|A page torn from the 2014/15 Autumn/|
Winter Shuttlewoods Catalogue.
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The toy section was always the best. A ready made order form for Santa's shopping list and at the end was usually a whole page of next year's annuals. For the non-UK citizen, an "Annual" is a hardback book usually released in the late summer/early autumn with an air of the Christmas market. Annuals could be based on pop stars, comics, films, cub scouts, kittens or TV shows. I recall checking the relevant pages in my Mum's Kays Catalogue for any new TV annuals. There was always the 'Dr. Who' (qv) annual but nearby listed were usually one or two others the tempt me into including it in the Christmas list - 'The Bionic Woman', 'Logan's Run', 'The Sweeney', 'Battlestar Galactica' and, even to my delight and surprise one year, a 'Blake's 7' one. (I actually managed to get that one BEFORE Christmas. A transgression that according to my father was tantamount to opening presents BEFORE Christmas Day.)
My eagerness to devour these annual publications was matched by their overall shoddiness and paucity of content. The 'Dr. Who' annuals are legendary for their unique view of the worlds of 'Doctor Who'. Companions who looked nothing like the individuals they were written as, seat belts in the TARDIS and illustrations that looked like the prime ingredient of them was smoked rather than drawn.
Many of the other annuals were no better though some had their merits. The 'Logan's Run' annual I mentioned earlier featured some early work by the artist David Lloyd who would go on to draw the sublime 'V For Vendetta' and the four 'Dalek' annuals released in the late 70s are almost on a par with their 60s counterparts due no doubt to actually being authored by Terry Nation himself.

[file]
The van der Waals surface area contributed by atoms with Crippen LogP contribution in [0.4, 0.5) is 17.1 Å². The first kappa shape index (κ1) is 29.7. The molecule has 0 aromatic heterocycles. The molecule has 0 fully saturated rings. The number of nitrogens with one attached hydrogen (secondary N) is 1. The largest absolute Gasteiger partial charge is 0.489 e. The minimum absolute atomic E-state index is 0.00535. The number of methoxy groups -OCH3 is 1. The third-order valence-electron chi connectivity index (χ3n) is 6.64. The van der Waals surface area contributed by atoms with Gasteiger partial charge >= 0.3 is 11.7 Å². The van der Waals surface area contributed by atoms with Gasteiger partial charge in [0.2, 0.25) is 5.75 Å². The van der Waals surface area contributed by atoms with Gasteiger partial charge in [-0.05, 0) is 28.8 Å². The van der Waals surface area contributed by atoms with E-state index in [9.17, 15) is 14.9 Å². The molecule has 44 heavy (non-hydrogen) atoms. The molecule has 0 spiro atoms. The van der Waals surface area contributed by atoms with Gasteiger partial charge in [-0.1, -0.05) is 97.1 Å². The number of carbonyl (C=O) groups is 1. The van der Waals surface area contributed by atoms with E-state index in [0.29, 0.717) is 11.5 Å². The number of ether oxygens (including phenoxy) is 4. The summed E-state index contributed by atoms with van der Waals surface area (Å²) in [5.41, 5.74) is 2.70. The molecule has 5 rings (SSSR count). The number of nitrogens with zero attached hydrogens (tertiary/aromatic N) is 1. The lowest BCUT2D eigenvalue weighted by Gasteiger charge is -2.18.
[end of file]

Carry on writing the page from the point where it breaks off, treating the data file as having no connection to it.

These days, there's still annuals but their content seems to be more based around celebrity than concept. 'Justin Bieber' and the latest boy band fill the flimsy hardbacks with full page paparazi photos and 'fun facts' gleaned from press packs. Even the 'Doctor Who' annual is a vacuous blend of large print, publicity stills, 'fun facts' and word searches - with the odd lightweight comic strip to break the garish monotony. The kids of today might accept this as normal but the plethora of these books that adorn the shelves of charity shops suggest that their appeal is merely ephemeral. I suppose that was the truth back when I devoured them in the 70s. Once Christmas was over and the January sales began in earnest, they were often available for half price or a quid until they died out some time in February. Perhaps that was their function - as a finite piece of fun disguised as a hardback book.
I liked them though and as is my want as a fifty year old kid, I bemoan their passing. What if the annuals of today had the same obsession with TV they had in the sixties and seventies?